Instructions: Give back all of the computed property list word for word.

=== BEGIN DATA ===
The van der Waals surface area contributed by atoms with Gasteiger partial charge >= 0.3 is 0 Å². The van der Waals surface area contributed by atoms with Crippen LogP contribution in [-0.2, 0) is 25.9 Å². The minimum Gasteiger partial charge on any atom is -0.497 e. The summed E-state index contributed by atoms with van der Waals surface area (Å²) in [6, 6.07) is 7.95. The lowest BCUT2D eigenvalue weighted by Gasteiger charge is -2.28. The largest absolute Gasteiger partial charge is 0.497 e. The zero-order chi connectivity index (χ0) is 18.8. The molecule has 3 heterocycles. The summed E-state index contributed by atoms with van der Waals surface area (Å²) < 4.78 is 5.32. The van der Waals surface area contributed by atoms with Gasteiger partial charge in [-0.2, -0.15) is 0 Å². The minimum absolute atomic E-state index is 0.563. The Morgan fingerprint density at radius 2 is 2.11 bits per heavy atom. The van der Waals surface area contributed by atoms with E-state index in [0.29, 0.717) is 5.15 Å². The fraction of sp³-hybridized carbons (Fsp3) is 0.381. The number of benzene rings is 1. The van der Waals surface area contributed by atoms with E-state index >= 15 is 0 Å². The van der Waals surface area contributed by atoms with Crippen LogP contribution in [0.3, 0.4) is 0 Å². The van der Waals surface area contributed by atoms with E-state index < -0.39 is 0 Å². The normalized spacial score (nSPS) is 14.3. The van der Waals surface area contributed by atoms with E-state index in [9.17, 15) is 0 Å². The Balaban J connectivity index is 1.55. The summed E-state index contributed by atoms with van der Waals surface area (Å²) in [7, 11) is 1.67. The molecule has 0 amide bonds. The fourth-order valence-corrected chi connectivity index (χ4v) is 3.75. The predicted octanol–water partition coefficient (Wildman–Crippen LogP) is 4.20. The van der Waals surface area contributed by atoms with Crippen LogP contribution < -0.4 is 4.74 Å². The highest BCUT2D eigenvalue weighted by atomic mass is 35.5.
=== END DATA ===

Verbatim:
The van der Waals surface area contributed by atoms with Gasteiger partial charge >= 0.3 is 0 Å². The van der Waals surface area contributed by atoms with Crippen LogP contribution in [-0.2, 0) is 25.9 Å². The minimum Gasteiger partial charge on any atom is -0.497 e. The summed E-state index contributed by atoms with van der Waals surface area (Å²) in [6, 6.07) is 7.95. The lowest BCUT2D eigenvalue weighted by Gasteiger charge is -2.28. The largest absolute Gasteiger partial charge is 0.497 e. The zero-order chi connectivity index (χ0) is 18.8. The molecule has 3 heterocycles. The summed E-state index contributed by atoms with van der Waals surface area (Å²) < 4.78 is 5.32. The van der Waals surface area contributed by atoms with Gasteiger partial charge in [-0.2, -0.15) is 0 Å². The minimum absolute atomic E-state index is 0.563. The Morgan fingerprint density at radius 2 is 2.11 bits per heavy atom. The van der Waals surface area contributed by atoms with E-state index in [0.29, 0.717) is 5.15 Å². The fraction of sp³-hybridized carbons (Fsp3) is 0.381. The number of benzene rings is 1. The van der Waals surface area contributed by atoms with E-state index >= 15 is 0 Å². The van der Waals surface area contributed by atoms with Crippen LogP contribution in [0.3, 0.4) is 0 Å². The van der Waals surface area contributed by atoms with E-state index < -0.39 is 0 Å². The normalized spacial score (nSPS) is 14.3. The van der Waals surface area contributed by atoms with E-state index in [9.17, 15) is 0 Å². The Balaban J connectivity index is 1.55. The summed E-state index contributed by atoms with van der Waals surface area (Å²) in [7, 11) is 1.67. The molecule has 0 amide bonds. The fourth-order valence-corrected chi connectivity index (χ4v) is 3.75. The predicted octanol–water partition coefficient (Wildman–Crippen LogP) is 4.20. The van der Waals surface area contributed by atoms with Crippen LogP contribution < -0.4 is 4.74 Å². The highest BCUT2D eigenvalue weighted by atomic mass is 35.5.